The Admirable Criterion
by The Criterion Collection
Criterion Designs must easily qualify as being somewhere amongst the top ten most beautiful film books I own. This hefty tome was brought out in 2014 to celebrate 30 years of the Criterion Collection, one of the most influential home video labels of all time. Criterion are an American company who are partnered with Janus Films and who were also once partnered with HVC (which explains why you can now get such gems as the complete Zatoichi Collection and the six original Lone Wolf And Cub movies in high quality Blu Ray restorations).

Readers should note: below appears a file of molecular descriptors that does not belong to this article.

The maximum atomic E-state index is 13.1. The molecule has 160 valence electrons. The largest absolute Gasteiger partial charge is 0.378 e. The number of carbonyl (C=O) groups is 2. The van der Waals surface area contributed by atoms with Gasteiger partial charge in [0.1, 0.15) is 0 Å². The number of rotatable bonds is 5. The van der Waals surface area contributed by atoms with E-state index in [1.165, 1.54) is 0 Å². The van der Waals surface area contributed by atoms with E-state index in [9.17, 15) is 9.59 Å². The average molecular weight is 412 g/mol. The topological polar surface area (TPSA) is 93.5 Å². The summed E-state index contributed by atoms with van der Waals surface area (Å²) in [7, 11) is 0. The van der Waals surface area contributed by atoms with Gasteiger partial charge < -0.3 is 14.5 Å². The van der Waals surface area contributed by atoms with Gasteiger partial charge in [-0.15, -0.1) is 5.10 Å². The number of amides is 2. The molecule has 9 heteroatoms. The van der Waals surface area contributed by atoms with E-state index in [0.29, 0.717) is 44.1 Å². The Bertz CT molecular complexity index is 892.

It’s a label who were almost legendary in the days of the LaserDisc, with titles such as their beautiful Kurosawa transfers and their unbelievably cool ‘alternate cut’ of Blade Runner (my review here), which is one of the titles that first made me prick up my ears in the early 1990s, even though I would never have the required funds to buy a laserdisc player. I later acquired a VHS NTSC version of this cut which was extremely hard to get to watch at the time on a UK PAL player although, thankfully, this version was finally made available properly by Warner Brothers years later, first on DVD and then Blu Ray as one of the five cuts of the movie on the most recent boxed editions of Blade Runner… it’s still my favourite version of the film. Of course, once they started releasing selected titles on US DVD, that’s when I started buying the Criterion titles. Sure, they were extremely pricey compared to any other video company’s releases (sometimes of the same title) but in the case of this particular label, you really were paying for the quality of transfers from freshly struck prints and, most importantly, presented in the correct aspect ratio. More often than not, they’d have some quite unique extras on their discs too… gaining in number as the company thrived.